Length/Type: 2.55 miles one-way; out and back; Difficulty: Moderate (several unbridged stream crossings, rough footing in places); Other Considerations: Roads leading to both the upper and lower trailheads may be snow-covered and/or icy in cold weather. The road to the lower trailhead (USFS Road 704) may also be gated during poor weather conditions.
The Chief Benge Scout Trail – or just “the Chief Benge’s Trail” to locals – is one of far Southwest Virginia’s few long (10 miles or more) hiking trails, running a true backcountry route from High Knob on the Wise and Scott County line southeast through the Jefferson National Forest to Little Stony Gorge. It’s also one of the region’s most underappreciated trails, since information online and in guidebooks has historically been scarce and also since its trailheads are located a good distance from heavily-traveled state and federal highways. That doesn’t mean it’s not scenic though – the CBST passes through some of the most remote and scenic terrain the region has to offer.
Earlier this spring, we published a series of topo maps for the CBST, since little reliable info on the trail exists outside of word-of-mouth details. While those topo maps have been one of our most popular posts on this site, route details on the CBST are still sketchy. That’s why we’ll be publishing a series of trail writeups on the various sections of the CBST in coming months, similar to the other trail summaries posted on this site. This post, our first, will actually start with the lower half of the CBST’s first section, since it provides a wonderful introduction to what the rest of the trail has to offer.
Section 1 of the CBST actually starts at the High Knob summit, well above where we’ll start the description of this hike. We’re beginning this hike description elsewhere (at a USDA Forest Service Recreation Area below High Knob), though, since the hike as described here forms more of a cohesive day hike and an introduction to the CBST. If you’re interested in hiking the extra mile or so down from High Knob tower, then of course feel free to go for it – just be aware that you’ll be looking at a final mile’s worth of climbing on the way back if you do so.
The hike as described here begins (if hiking the trail downhill, from High Knob to Little Stony Gorge) at the High Knob Recreation Area, a developed, top-of-the-line facility complete with a campground, lake, swimming beach, bathhouse, and other facilities. The rec area is so nice, in fact, that it’s worth a trip just to spend some time enjoying the scenery there. Rumors have swirled in recent years that the rec area may be shut down if visitation and use don’t increase, though – a sad fact since most of Wise County’s population lives a mere 10-15 minutes away but mostly doesn’t know the site exists. If you like what you see when you visit, spread the word and let others in on the secret.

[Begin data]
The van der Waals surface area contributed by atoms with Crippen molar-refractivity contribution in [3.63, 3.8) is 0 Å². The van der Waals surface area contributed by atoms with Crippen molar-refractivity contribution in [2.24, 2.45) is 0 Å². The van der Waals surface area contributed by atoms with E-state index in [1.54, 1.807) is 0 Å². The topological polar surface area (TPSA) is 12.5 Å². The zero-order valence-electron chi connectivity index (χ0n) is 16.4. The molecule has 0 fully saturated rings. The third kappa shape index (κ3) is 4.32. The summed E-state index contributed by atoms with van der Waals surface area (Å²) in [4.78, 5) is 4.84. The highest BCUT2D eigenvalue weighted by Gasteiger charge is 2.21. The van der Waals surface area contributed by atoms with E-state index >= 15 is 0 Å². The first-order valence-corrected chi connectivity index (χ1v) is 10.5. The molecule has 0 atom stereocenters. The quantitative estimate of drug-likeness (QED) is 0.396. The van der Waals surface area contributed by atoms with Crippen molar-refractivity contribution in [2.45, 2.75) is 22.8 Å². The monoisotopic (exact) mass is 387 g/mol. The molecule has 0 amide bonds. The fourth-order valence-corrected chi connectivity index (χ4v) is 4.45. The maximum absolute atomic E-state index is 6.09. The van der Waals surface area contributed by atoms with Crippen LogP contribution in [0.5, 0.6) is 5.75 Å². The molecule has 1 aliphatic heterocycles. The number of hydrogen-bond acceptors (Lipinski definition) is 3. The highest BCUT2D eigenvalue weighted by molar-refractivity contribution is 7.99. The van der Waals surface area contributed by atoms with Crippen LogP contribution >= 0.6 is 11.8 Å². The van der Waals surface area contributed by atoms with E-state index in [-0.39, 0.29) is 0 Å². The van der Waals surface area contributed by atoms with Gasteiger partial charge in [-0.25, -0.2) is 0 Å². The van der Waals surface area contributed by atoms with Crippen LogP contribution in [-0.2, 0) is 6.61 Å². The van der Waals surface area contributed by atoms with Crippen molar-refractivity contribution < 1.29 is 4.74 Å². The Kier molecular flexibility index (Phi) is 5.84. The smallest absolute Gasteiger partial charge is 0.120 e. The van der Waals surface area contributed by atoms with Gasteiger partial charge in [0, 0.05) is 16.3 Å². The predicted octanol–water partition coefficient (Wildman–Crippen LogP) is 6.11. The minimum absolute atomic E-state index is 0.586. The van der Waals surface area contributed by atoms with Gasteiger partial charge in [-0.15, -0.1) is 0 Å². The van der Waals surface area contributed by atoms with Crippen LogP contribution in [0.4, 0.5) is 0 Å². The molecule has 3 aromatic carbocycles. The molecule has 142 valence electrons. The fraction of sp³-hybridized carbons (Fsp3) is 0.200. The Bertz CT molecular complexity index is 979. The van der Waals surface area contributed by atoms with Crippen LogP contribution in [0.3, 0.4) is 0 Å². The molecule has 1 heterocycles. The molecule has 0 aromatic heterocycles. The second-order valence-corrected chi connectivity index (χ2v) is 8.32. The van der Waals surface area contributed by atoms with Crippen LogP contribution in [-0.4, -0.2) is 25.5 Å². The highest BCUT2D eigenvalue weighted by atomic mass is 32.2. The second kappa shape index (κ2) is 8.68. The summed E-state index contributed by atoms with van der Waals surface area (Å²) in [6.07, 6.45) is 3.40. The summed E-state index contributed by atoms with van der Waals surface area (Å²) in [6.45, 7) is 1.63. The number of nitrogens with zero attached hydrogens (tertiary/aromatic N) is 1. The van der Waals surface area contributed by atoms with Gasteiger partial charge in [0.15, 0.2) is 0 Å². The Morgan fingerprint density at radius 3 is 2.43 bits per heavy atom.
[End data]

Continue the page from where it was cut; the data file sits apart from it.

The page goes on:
The yellow-blazed CBST enters the rec area on its way down from High Knob Tower a short distance before the paved entrance road curls down to High Knob Lake, crosses this roadway, and continues down towards the lake. If you’re doing this hike as described here, however, it’s best to drive all the way to the rec area’s large parking area and follow the short gravel roadway down to the lake, where the hike description laid out below begins.
This hike description’s start occurs adjacent to the bathhouse at High Knob Lake, at a yellow-blazed left turn heading up and into the woods. There are actually two yellow-blazed trails that come in from the left here: the first one you see when walking in from the parking lot is the CBST coming in from High Knob Tower. The second trail, located a few yards closer to the lake, is the start of this hike (a sign appears to have been here in the past to mark the way, but it’s missing today). From the gravel road and bathhouse, the CBST climbs a short distance up and away from the water, curling above the lakeshore for a short distance. At 0.2 miles from the bathhouse, an unblazed cheater trail comes in from the right and leads back to the recreation area’s swimming beach. The CBST stays straight here, continuing to follow yellow blazes.
From this junction, the CBST continues to wriggle through the woods well above the lakeshore, descending to cross a rocky tributary at 0.35 miles that eventually flows into the lake. A short distance later, at 0.5 miles from the trailhead, the CBST reaches the dam for High Knob Lake. A major trail junction also occurs here. The more defined trail you’ve been following bends right and switchbacks down to a bridged stream crossing below the dam, while the yellow-blazed CBST continues straight behind a sign. Follow the CBST and its yellow blazes straight here – it may not look like the path of least resistance, but that’s because the other trail forms a popular loop around High Knob Lake and returns in a short distance to your starting point at the bathhouse.
From here, the CBST begins to descend towards Mountain Fork, the stream you’ll be following for the next couple of miles. The trail eventually comes out to an unbridged stream crossing at 0.8 miles, the first of several such crossings that occur here in quick succession. This particular crossing is especially scenic, as the CBST crosses quickly to a small island, runs across the island, and then crosses the other half of Mountain Fork to reach the opposite bank. Although most of these crossings can easily be made dry-shod most of the year, be aware that you may need to wade during periods of high water. When in doubt, look for yellow blazes to see where to cross to the other side of the stream.
The second crossing of Mountain Fork comes quickly, as the CBST follows a faint, old roadbed from the first crossing before descending steeply down and to the left, back down to the stream. Make this second crossing at 0.85 miles and shortly rock-hop a small, unnamed tributary of Mountain Fork down the trail on the other side. The third and final crossing of Mountain Fork on this section occurs just downstream, at 1.0 miles from the trailhead.